Facebook Live 6/17- Answers


I wanted to do an update on a couple of things. We’re going to be putting an opinion piece up on Facebook that coalescences and references a lot of the data that is out there about the risk of COVID, and how that applies to what we should be doing about opening the economy. The conclusion of that opinion piece is that it is time to open the economy. We’ll get that up for you, it’s an editorial from the Wall Street Journal. I think it makes a lot of sense based on what we know about COVID. It’s time to get back to work, and it’s reasonable to do so.


I want to go over COVID. Looking at Virginia in the last few weeks, we’ve seen that our percent continues to decrease, it’s at the 7% range. Any number under 10% is considered a success. We are looking at decreasing numbers of deaths, and that is fantastic. Generally, we’re seeing less hospital utilization than we thought, and there is more than sufficient hospital capacity to handle COVID-19.


We heard this week in the press conference from the Governor that we’re not ready for phase 3. This is extremely unhelpful. I keep asking the Governor’s office for some constructive information so we can anticipate opening. I’m looking specifically for a date that we will enter phase 3 if all else goes well, with an understanding that it is not a guarantee, and that there may be confounding variables that could prevent us from getting there. Based on the evidence we have now, we are well on our way to phase 3, if we stick to the same 3-week window, we’d be looking at phase 3 next week. This is very hard on businesses to prepare and hire more staff if they don’t know in advance.


One of the most consistent frustrations throughout this is once we got past the stay at home and sheltering initiatives, the way to move forward has been very obscure. This takes me to a conversation about schools.


I want to review some COVID data that is Virginia specific. From all the cases we’ve had of someone having a positive test, there have been 3,338 people aged 10-19 who have tested positive. Out of all the people who have tested positive in Virginia, there is a very low number of children who have tested positive. Of those nearly 3,400, 53 have been hospitalized. Some of those have been at my hospital, they weren’t extremely sick, it was more of a precaution. There have been no deaths in the 0-19 age group. Kids do not seem to have any significant issues responding to COVID-19, like any other childhood virus.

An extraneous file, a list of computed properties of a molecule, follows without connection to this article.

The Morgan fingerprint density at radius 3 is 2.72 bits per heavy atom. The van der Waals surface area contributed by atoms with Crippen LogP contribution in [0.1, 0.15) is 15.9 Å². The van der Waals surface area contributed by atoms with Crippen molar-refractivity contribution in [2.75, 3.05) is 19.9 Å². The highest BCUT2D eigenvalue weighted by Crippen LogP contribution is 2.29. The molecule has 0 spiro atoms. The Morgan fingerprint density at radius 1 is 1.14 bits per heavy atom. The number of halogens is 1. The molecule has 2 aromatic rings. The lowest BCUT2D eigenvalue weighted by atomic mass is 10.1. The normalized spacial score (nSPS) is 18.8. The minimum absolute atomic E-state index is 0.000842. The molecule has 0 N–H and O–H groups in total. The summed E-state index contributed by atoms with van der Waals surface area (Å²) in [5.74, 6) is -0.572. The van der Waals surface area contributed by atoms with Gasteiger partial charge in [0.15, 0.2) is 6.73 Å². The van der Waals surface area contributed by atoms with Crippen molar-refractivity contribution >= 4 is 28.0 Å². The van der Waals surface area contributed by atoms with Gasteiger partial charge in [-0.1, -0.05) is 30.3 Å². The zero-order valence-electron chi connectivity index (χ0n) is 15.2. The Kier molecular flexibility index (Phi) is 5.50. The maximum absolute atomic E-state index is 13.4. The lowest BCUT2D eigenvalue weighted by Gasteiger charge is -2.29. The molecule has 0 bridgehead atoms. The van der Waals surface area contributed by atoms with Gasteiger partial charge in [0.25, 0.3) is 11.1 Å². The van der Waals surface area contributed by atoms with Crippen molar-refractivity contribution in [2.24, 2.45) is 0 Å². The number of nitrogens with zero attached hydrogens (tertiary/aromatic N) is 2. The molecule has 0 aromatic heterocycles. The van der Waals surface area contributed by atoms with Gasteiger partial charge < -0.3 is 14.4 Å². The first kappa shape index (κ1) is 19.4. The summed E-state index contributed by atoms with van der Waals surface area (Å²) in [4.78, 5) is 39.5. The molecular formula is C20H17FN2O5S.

We have the instance of Kawasaki disease, which is an inflammatory response to a virus. There are many viruses that can elicit this response in kids. We don’t know the extent of this, but we’re trying to get information on this. From the information I’ve seen, there are fewer kids that have had that response than have had the flu or other things. There are risks, but the question is whether the state needs to protect us from that risk. I believe it does not.


This brings us to schools. I am focusing on schools with the idea of wanting constructive guidelines from the state about how we go forward. We’re going to lump together K-12 education and higher ed, but we’re still waiting on some additional information. We have a constitutional obligation to deliver high quality K-12 education in Virginia for free. We have to do that, it’s part of the Virginia Constitution, it’s part of our contract with the federal government for the services we provide. That means kids have to have access to it, and we have to measure the outcome. We have to make sure we’re succeeding in educating children, and it has to be high quality. What we have from the state is the idea that schools can move forward with opening back up, but they have to submit a proposal for how they’re going to do that. They want every single school to do that. We have 2,182 public K-12 schools, with 1,113 private K-12 schools. That’s 3,200 schools. Every school is going to have to submit its own plan, and somehow those plans are going to be reviewed by the state. Those plans are due by July 6th. We’re going to have someone at the state reviewing those processes.